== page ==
At sixteen I spent a week in Paris with my German host family. What is a polite Canadian girl to do when approached by a thirty-something French man on the street? Answer his questions, engage in conversation, run across the street when he tries to bring me back to his place or at least get my “address and phone number in Canada, Oui?”
The male gaze. A term that’s only a few years old to me but a concept I (and every woman) have long since understood. It’s been a bad day, you walk down the street carrying groceries unable to even wipe the sweat from your brow. In your own mind your at the peak of unattractiveness and yet that man on the corner – three times your age and half of your visual appeal – finds you good enough to give the old up-down followed by a quick wink before he lets you on your way.
But then there are those other times. Your feeling good, your hair’s done and you’re clothes are fitting just right. As you walk down the street with your head held high you notice broad shoulders and a confident stride coming right at you. The panning gaze gives you a sudden thrill and you turn your head after the pass to make sure he’s still looking. Back at home combing the miss-connections page you wonder what would have happened if he had said hello. I’ll tell you: You look down and quickly walk away.
Listen men, you wanna know why the girls are so cold in this city? Because returning someones smile sometimes means they will FOLLOW YOU HOME! unfortunate but true. If those fifth grade videos taught us anything it was; not to talk to strangers, not to get into anyone’s car, and to “Just say NO” when the creepy neighbor guy wants to touch your ‘private parts’. As women we were also taught not to wear headphones after dark, to go to the washroom in pairs, and to never leave a drink unattended. We text our friends to let them know we made it home safe, we don’t jog alone at night, and we never EVER make eye contact with the guy passing by the bus stop – especially when his jersey hangs past his knees.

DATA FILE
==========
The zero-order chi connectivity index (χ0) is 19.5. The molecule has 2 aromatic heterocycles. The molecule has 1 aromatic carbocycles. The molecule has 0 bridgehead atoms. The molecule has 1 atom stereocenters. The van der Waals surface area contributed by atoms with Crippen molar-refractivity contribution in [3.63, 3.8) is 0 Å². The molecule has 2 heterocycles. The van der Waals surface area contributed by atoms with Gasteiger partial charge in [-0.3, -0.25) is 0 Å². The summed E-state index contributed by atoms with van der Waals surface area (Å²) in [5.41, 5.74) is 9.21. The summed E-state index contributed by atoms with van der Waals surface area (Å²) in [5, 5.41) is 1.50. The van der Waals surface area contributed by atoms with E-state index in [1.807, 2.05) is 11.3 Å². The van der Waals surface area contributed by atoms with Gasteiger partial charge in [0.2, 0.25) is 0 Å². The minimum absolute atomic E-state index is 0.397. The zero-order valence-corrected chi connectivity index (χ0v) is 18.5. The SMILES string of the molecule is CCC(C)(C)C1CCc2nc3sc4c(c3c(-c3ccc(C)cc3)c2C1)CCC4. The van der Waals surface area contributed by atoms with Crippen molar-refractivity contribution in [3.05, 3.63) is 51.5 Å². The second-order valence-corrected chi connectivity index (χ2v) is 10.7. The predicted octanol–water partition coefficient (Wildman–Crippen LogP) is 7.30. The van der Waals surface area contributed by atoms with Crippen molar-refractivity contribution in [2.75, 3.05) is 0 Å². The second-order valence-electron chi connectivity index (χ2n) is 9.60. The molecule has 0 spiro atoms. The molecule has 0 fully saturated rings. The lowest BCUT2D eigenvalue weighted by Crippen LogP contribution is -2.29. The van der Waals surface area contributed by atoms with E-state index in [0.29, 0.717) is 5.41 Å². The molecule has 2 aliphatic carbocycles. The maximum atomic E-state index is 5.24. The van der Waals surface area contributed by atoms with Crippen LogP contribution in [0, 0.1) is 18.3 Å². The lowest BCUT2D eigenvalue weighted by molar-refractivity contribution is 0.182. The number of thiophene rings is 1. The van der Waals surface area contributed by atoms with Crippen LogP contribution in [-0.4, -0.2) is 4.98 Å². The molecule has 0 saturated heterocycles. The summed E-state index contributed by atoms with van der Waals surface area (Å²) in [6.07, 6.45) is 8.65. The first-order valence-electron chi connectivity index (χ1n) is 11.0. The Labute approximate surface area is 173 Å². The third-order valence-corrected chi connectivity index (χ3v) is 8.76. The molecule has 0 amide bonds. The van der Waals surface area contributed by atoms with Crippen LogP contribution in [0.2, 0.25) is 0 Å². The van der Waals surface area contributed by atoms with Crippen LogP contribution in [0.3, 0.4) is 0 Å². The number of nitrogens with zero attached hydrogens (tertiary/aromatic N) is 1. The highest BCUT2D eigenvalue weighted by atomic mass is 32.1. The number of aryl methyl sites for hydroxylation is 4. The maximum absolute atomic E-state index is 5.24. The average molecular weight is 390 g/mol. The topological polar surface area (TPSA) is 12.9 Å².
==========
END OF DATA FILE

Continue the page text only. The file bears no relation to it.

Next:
I made that fateful mistake last year when i was downtown after dark. Waiting for the streetcar there was a split second of eye contact with the man coming off the subway. Averting my gaze quickly I thought to myself “don’t look up, don’t look up”. Insert generic thug catcall. I looked up because the comment came about 2 inches from my face and his hand was grabbing my ass while he said it. As quickly as I could spin and yell “Don’t FUCKING TOUCH ME!” He was a quarter block away. He turned back and proceeded to yell, instructing me not to tell him what to do and to suck his cock because i am a hoe/bitch/etc. The bystanders? they stood by. After all, maybe I was this guys hoe and who were they to tell him how to talk to his woman. He left, i shook. I suppose i’m lucky as far as harassment goes. Lucky there were people there to spectate, lucky he didn’t stab me, lucky we weren’t meeting on a side street where he could have taken his time. I wondered if it would have been better for me to say nothing, just let him cop a feel and head on his way. Is silence a better self defense then telling the asshole where to go? I made a mental note to try it out the next time.
So, to the man I offended on my walk home the other day, I’m sorry. My actions were very impolite. When you asked me ‘how’s it going’ the proper thing to do would have been to answer. Unfortunately my gut reaction was to cross the street to the opposite sidewalk and remain a few steps behind you so I could be sure of your direction. You see, I wanted to know which way you were turning so that i could go the opposite. You asked what was wrong with a simple question, again I pretended not to hear you. As if to prove your point you greeted the man crossing our path. “Hello.” he replied and continued on his way. Still I said nothing but i sighed with relief when you turned and headed away from my building. I could try to explain but you probably wouldn’t understand.